The lights, temperature, relative humidity, and other environmental factors found in exhibit environments may speed deterioration, shortening the life expectancy of unique original items. When not on display, digital technologies allow us to view and work with high quality copies for most purposes, while keeping fragile originals safe. So, conservators will carefully determine how long valuable original items can withstand exhibit conditions, while still being available to future generations for new exhibits, copy technologies, and research usages.

    Conservators also examine fragile original items, document them, treat them, and provide preventive care to them, such as rehousing, monitoring their storage environments, and saving them in case of emergencies. Conservators also conduct research that results in exciting new treatments, tools, and technologies, some of which are listed on our Website at: http://www.loc.gov/preserv/. At this site you also will find a section on Preparing, Protecting, Preserving Family Treasures, to assist you in saving your family’s history.

    Finally conservators want to explain who we are and what we do, through public education so that the world understands, “why conservation matters.” Conservation is how the past is sustained for the enrichment of the future. Thanks for reading Matt’s blog on our conservation lab. We love to be able to share our work with you.

  6. Diane Vogt-O’Connor
    November 13, 2008 at 3:38 pm

    Are you interested in why the Mary Lincoln pearls and some other items are rarely on display “because of conservation requirements?” The American Institute for Conservation of Historic and Artistic Works (AIC) defines “conservation” as “The profession devoted to the preservation of cultural property for the future.”

    Conservators are all about making fragile cultural property sustainable so that it is available for your children and their children’s children. Future generations likely will have new tools, new theories, and new methods to test out against irreplaceable original collection items (such as books, photographs, documents and records, as well as Mary Lincoln’s pearls.)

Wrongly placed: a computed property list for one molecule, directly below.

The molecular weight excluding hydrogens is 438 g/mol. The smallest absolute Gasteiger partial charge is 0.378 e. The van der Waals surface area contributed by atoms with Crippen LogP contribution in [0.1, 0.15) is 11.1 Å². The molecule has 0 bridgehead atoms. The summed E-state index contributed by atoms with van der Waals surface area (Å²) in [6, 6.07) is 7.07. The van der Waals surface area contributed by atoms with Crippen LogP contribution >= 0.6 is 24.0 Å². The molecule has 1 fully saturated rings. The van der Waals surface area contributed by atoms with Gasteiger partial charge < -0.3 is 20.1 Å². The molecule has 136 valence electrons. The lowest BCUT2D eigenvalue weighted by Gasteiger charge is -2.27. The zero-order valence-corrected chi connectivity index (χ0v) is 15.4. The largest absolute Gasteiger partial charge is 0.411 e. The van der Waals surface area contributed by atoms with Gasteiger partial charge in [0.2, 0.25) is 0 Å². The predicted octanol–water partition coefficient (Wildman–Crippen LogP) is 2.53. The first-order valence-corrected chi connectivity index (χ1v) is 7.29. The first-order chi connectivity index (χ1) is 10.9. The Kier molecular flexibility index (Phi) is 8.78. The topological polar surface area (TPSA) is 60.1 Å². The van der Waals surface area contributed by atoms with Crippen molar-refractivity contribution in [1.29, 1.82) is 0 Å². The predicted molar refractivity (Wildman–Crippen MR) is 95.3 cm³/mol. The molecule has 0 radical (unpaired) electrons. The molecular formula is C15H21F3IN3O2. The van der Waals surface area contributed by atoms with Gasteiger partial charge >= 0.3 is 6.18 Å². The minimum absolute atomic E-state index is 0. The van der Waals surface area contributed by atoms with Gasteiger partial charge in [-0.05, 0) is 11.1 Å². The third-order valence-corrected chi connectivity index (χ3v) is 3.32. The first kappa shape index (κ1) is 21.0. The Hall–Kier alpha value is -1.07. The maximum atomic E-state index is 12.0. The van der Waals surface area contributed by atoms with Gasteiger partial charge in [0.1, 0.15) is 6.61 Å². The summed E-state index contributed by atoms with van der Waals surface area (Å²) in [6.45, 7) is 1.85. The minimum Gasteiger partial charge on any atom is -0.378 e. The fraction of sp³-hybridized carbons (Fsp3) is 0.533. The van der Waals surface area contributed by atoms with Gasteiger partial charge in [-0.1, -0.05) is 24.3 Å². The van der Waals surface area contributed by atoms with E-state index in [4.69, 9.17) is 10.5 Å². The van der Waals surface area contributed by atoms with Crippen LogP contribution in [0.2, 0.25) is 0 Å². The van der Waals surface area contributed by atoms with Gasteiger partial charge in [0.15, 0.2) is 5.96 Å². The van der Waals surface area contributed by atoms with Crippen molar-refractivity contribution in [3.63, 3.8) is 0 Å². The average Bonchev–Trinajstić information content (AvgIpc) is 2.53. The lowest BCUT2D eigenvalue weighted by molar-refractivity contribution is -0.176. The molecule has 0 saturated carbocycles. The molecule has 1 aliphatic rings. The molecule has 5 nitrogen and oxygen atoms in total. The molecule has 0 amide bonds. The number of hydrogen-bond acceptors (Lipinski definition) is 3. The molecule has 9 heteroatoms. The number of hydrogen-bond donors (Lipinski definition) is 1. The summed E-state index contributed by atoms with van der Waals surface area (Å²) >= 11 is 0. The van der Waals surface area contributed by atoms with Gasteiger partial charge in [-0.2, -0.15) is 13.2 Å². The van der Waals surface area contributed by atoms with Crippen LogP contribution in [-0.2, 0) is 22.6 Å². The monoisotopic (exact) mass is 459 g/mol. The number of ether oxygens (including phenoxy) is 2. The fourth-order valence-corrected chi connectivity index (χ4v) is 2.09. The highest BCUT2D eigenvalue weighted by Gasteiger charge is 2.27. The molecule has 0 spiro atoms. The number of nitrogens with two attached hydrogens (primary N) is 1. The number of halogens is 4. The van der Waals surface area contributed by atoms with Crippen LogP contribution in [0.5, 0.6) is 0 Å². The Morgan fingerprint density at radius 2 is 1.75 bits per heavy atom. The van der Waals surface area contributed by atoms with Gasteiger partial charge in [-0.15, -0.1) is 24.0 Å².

The lights, temperature, relative humidity, and other environmental factors found in exhibit environments may speed deterioration, shortening the life expectancy of unique original items. So, conservators will carefully determine how long valuable original items can withstand exhibit conditions, while still ensuring that the originals will be available to future generations for new exhibits, copy technologies, and research usages.

    Conservators also examine fragile original items, document them, treat them, and provide preventive care to them, such as monitoring their storage environments and saving them in case of emergencies as well as conducting research that results in exciting new treatments, tools, and technologies, some of which are listed on our Website at: http://www.loc.gov/preserv/. At the LC’s Preservation Directorate web pages, you also will find a section on “Preparing, Protecting, Preserving Family Treasures,” to assist you in saving your family’s history.

    Finally, conservators want to explain who we are as professionals and what we do to preserve the past for the future. We want you to know “why conservation matters,” so you will join us in sustaining the best of the past’s cultural property for the use by the brightest of the future.